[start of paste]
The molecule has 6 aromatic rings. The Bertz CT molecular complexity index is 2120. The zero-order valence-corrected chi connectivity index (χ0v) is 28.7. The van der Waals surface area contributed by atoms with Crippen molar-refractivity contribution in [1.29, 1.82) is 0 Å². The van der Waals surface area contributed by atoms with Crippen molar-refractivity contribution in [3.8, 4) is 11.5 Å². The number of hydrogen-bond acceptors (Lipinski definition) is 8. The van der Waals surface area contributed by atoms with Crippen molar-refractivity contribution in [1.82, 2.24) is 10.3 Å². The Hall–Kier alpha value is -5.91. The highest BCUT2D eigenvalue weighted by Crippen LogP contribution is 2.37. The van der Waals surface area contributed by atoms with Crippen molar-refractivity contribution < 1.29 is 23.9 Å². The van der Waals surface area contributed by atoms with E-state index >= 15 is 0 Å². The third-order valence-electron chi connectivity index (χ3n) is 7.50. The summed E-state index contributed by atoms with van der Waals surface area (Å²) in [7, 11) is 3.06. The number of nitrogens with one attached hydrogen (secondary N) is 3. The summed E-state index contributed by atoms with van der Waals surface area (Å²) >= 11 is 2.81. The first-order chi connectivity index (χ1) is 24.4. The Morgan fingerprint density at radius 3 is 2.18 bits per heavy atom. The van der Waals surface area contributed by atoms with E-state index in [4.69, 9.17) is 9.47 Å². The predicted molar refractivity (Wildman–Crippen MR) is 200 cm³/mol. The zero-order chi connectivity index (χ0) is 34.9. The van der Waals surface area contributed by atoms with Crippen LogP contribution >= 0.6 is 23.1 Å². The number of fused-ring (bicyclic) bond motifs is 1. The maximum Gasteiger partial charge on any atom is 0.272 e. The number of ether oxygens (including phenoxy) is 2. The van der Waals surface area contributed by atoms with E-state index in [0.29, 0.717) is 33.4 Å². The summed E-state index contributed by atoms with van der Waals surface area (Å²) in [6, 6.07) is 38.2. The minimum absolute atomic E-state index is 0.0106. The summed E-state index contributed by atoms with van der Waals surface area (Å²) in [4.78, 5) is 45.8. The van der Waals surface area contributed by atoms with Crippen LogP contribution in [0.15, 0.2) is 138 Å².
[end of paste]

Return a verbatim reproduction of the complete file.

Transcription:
The molecule has 6 aromatic rings. The Bertz CT molecular complexity index is 2120. The zero-order valence-corrected chi connectivity index (χ0v) is 28.7. The van der Waals surface area contributed by atoms with Crippen molar-refractivity contribution in [1.29, 1.82) is 0 Å². The van der Waals surface area contributed by atoms with Crippen molar-refractivity contribution in [3.8, 4) is 11.5 Å². The number of hydrogen-bond acceptors (Lipinski definition) is 8. The van der Waals surface area contributed by atoms with Crippen molar-refractivity contribution in [1.82, 2.24) is 10.3 Å². The Hall–Kier alpha value is -5.91. The highest BCUT2D eigenvalue weighted by Crippen LogP contribution is 2.37. The van der Waals surface area contributed by atoms with Crippen molar-refractivity contribution < 1.29 is 23.9 Å². The van der Waals surface area contributed by atoms with E-state index >= 15 is 0 Å². The third-order valence-electron chi connectivity index (χ3n) is 7.50. The summed E-state index contributed by atoms with van der Waals surface area (Å²) in [7, 11) is 3.06. The number of nitrogens with one attached hydrogen (secondary N) is 3. The summed E-state index contributed by atoms with van der Waals surface area (Å²) >= 11 is 2.81. The first-order chi connectivity index (χ1) is 24.4. The Morgan fingerprint density at radius 3 is 2.18 bits per heavy atom. The van der Waals surface area contributed by atoms with E-state index in [4.69, 9.17) is 9.47 Å². The predicted molar refractivity (Wildman–Crippen MR) is 200 cm³/mol. The zero-order chi connectivity index (χ0) is 34.9. The van der Waals surface area contributed by atoms with Crippen LogP contribution >= 0.6 is 23.1 Å². The number of fused-ring (bicyclic) bond motifs is 1. The maximum Gasteiger partial charge on any atom is 0.272 e. The number of ether oxygens (including phenoxy) is 2. The van der Waals surface area contributed by atoms with E-state index in [0.29, 0.717) is 33.4 Å². The summed E-state index contributed by atoms with van der Waals surface area (Å²) in [6, 6.07) is 38.2. The minimum absolute atomic E-state index is 0.0106. The summed E-state index contributed by atoms with van der Waals surface area (Å²) in [4.78, 5) is 45.8. The van der Waals surface area contributed by atoms with Crippen LogP contribution in [0.15, 0.2) is 138 Å².